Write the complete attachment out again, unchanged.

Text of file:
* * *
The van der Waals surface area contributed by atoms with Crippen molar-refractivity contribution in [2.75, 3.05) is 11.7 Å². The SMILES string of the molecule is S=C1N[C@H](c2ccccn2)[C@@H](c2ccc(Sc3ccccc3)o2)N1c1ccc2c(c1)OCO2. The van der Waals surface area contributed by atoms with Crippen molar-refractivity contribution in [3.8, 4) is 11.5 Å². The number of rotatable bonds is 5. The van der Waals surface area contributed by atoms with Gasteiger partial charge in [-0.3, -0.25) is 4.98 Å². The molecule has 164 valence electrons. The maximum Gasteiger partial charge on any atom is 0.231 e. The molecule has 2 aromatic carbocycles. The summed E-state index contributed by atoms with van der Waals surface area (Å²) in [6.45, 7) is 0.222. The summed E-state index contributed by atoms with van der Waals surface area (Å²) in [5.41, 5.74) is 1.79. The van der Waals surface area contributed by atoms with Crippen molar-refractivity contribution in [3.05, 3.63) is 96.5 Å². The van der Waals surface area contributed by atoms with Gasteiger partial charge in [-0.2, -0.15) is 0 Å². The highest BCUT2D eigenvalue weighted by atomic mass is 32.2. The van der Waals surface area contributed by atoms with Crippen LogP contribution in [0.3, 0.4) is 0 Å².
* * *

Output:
The van der Waals surface area contributed by atoms with Crippen molar-refractivity contribution in [2.75, 3.05) is 11.7 Å². The SMILES string of the molecule is S=C1N[C@H](c2ccccn2)[C@@H](c2ccc(Sc3ccccc3)o2)N1c1ccc2c(c1)OCO2. The van der Waals surface area contributed by atoms with Crippen molar-refractivity contribution in [3.8, 4) is 11.5 Å². The number of rotatable bonds is 5. The van der Waals surface area contributed by atoms with Gasteiger partial charge in [-0.3, -0.25) is 4.98 Å². The molecule has 164 valence electrons. The maximum Gasteiger partial charge on any atom is 0.231 e. The molecule has 2 aromatic carbocycles. The summed E-state index contributed by atoms with van der Waals surface area (Å²) in [6.45, 7) is 0.222. The summed E-state index contributed by atoms with van der Waals surface area (Å²) in [5.41, 5.74) is 1.79. The van der Waals surface area contributed by atoms with Crippen molar-refractivity contribution in [3.05, 3.63) is 96.5 Å². The van der Waals surface area contributed by atoms with Gasteiger partial charge in [-0.2, -0.15) is 0 Å². The highest BCUT2D eigenvalue weighted by atomic mass is 32.2. The van der Waals surface area contributed by atoms with Crippen LogP contribution in [0.3, 0.4) is 0 Å².